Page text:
The restaurant is part of a bid to revamp the Orpington campus and make the most of the town centre regeneration — but it’s also the result of a surprise announcement Parrett faced on her second day as principal of Bromley in 2010.
“The principal of Orpington College came to see me and said Orpington was a million and a half in the red, its numbers were falling and the governors had instructed him to find a merger partner,” she says.
“So in that first year where you’re on probation and you’re trying to make a go of being in your first principal’s job, I also had a merger to deal with.”
And the restaurant development, says Parrett, was part of cementing that merger.
“I decided we needed to create a focus for Orpington so the staff felt we were investing in Orpington — it wasn’t a takeover or about running it down and then closing this site down,” she said.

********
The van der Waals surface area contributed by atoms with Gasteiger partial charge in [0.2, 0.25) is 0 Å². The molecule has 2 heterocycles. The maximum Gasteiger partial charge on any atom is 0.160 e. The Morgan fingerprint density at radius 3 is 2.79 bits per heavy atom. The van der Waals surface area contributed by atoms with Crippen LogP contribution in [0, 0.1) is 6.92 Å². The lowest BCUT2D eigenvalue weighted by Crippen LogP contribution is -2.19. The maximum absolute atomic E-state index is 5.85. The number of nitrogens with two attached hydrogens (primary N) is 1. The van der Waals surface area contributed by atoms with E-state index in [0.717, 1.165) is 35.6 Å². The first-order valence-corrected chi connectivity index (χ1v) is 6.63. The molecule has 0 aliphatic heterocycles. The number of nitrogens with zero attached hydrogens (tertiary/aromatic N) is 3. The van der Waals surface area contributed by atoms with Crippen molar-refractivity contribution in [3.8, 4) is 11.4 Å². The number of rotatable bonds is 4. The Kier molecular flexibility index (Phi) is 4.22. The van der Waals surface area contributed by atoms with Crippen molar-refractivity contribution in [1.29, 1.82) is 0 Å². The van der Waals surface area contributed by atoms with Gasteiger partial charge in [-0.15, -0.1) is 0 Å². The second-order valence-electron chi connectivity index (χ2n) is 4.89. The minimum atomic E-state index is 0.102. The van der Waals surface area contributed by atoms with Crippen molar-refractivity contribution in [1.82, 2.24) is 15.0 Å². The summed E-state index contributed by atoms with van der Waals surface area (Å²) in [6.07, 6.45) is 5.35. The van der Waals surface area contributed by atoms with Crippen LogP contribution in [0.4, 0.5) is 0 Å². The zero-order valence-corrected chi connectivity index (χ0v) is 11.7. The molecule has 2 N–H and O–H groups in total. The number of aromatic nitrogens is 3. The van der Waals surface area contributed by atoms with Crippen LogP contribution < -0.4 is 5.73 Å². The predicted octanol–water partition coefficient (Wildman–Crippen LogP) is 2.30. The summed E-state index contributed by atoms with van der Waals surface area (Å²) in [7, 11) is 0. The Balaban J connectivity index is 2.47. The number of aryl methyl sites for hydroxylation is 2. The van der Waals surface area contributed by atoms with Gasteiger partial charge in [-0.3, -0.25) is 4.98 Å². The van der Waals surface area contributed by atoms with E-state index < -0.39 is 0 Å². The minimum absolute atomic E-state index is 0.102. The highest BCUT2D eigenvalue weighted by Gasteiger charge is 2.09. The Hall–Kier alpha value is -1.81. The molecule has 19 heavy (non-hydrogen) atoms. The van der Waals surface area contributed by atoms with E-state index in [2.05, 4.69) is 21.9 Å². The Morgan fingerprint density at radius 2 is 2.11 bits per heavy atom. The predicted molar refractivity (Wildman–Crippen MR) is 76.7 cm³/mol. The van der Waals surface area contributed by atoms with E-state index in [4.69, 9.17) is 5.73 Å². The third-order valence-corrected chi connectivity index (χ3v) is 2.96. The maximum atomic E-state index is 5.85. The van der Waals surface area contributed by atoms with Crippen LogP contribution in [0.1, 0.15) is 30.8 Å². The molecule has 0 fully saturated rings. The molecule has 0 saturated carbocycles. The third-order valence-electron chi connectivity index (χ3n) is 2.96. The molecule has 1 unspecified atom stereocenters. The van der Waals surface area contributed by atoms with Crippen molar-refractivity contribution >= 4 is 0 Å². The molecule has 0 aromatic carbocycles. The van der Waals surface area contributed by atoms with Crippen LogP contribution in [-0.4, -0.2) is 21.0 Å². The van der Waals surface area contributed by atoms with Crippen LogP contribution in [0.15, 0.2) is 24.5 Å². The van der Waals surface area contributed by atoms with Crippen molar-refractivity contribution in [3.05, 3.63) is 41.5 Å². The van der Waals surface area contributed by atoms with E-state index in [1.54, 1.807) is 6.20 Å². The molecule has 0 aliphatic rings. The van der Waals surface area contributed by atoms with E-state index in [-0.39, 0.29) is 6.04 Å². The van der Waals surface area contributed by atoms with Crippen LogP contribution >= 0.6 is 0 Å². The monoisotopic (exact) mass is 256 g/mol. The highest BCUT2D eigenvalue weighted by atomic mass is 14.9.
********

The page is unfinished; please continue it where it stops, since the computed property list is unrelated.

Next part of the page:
At the time of the interview, the restaurant had only been open four weeks, and was staffed by nervous 14-year-old Careers College students — but already it was full and attracting people from outside the college.
Parrett’s own education became something of a “cornerstone” for her, she says, a constant when her father Phil’s job as a salesman meant she had lived in Yorkshire, Lancashire, Gloucestershire and North Wales by the time she was 11, when the family settled in Dorset.
Her parents’ work ethic (her mum Jackie was a sales rep for Pedigree dog food) was passed on to Parrett, who passed her grade eight flute exam — equivalent to a level three qualification — by the time she was 12.
However, her A-level results were lower than predicted — thanks, she says, to TV heartthrob Jason Donovan.
“I was doing my GCSEs and A-levels in the first three years of Neighbours,” she explains.